BUILDING BUSINESS WITH ONSITE CHAIR MASSAGE

Many massage therapists and clients know the benefits of making massage available to more people by bringing it out of the clinic or massage studio and into the workplace, healthfair, trade fair and other convenient venues.

Less well known is that providing massage to people who are clothed, often in full view of the public, and to a market that requires a shorter, more affordable, session requires a technique based on acupressure rather than swedish massage.  Such an approach accessing the powerful points connected via a network of channels (called meridians) can affect tissues and functional systems all over the body and bring about relaxation and stress relief in the same way as foot reflexology affects the entire body.

In this six-hour Continuing Education Course you will learn how to perform an acupressure-based chair massage routine that will allow you to expand your client base, introduce the benefits of massage to people who have never received a session and boost your massage practice.

Participants will:

  • Learn a 15-minute acupressure treatment of the back, neck, head, arms and hands.
  • Experience giving and receiving a hands-on treatment using this approach.
  • Learn the many ways a chair massage is different from regular massage.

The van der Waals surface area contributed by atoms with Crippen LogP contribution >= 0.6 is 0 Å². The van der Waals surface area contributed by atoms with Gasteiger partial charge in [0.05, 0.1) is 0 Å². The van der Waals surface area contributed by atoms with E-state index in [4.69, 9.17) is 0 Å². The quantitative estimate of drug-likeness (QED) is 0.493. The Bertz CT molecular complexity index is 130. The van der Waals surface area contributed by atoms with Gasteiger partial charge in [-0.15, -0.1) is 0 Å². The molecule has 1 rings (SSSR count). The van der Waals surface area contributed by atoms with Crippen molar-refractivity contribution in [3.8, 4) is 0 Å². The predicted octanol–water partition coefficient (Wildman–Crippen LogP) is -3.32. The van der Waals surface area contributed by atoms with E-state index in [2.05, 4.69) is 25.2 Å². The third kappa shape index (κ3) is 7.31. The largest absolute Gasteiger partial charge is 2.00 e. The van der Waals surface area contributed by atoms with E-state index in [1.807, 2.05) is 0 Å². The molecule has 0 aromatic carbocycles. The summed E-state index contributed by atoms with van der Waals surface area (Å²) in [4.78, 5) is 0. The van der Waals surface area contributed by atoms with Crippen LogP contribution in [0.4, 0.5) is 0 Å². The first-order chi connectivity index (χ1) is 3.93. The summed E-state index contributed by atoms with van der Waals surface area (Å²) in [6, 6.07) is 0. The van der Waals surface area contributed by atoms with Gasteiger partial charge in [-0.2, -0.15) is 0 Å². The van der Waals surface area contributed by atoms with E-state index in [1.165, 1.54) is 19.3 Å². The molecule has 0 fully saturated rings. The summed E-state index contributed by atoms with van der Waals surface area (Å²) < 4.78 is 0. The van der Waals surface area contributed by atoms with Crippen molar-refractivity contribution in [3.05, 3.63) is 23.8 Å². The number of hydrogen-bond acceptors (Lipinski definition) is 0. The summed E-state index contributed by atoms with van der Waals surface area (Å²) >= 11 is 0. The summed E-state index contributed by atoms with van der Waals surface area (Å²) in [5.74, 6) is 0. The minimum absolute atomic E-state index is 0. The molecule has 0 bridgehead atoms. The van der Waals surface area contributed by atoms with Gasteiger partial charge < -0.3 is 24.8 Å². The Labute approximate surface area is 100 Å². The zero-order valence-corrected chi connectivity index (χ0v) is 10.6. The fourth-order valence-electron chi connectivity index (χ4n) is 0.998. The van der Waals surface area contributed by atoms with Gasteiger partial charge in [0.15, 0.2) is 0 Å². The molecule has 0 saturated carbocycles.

• Review the possibilities for marketing chair massage.
  • Understand how to communicate the benefits of chair massage to potential venue hosts.
  • Review principles used by event planners that will allow the therapist to work with key individuals at venues where chair massage may be provided.
  • Obtain samples of forms with which to streamline consent, scheduling, and marketing.

(Participants will give and receive massages based on the above approach and should bring hand cleanser. Massage chairs will be provided, but therapists who have access to a chair are encouraged to bring it, in order to gain practice with it and to receive consultation on proper adjustments.)

 

The Instructor 

David Washburn, MT, MTI, is a massage therapist with over 25 years of experience and over 1300 hours of basic and advanced training.  He has studied Shiatsu with Randall Cummins of Chicago, Thai Massage with Lotus Palm School of Toronto, Ayurvedic Massage with Mark Nasralla of the Crossings Spa in Austin, and Deep Massage and Zero Balancing with David Lauterstein.  He specializes in myofascial massage, sports massage, lymphatic massage, and chair massage.  Before moving to Wichita Falls he owned a private practice and worked at world-class spas in Austin, Texas, and is a Certified Zero Balancing practitioner.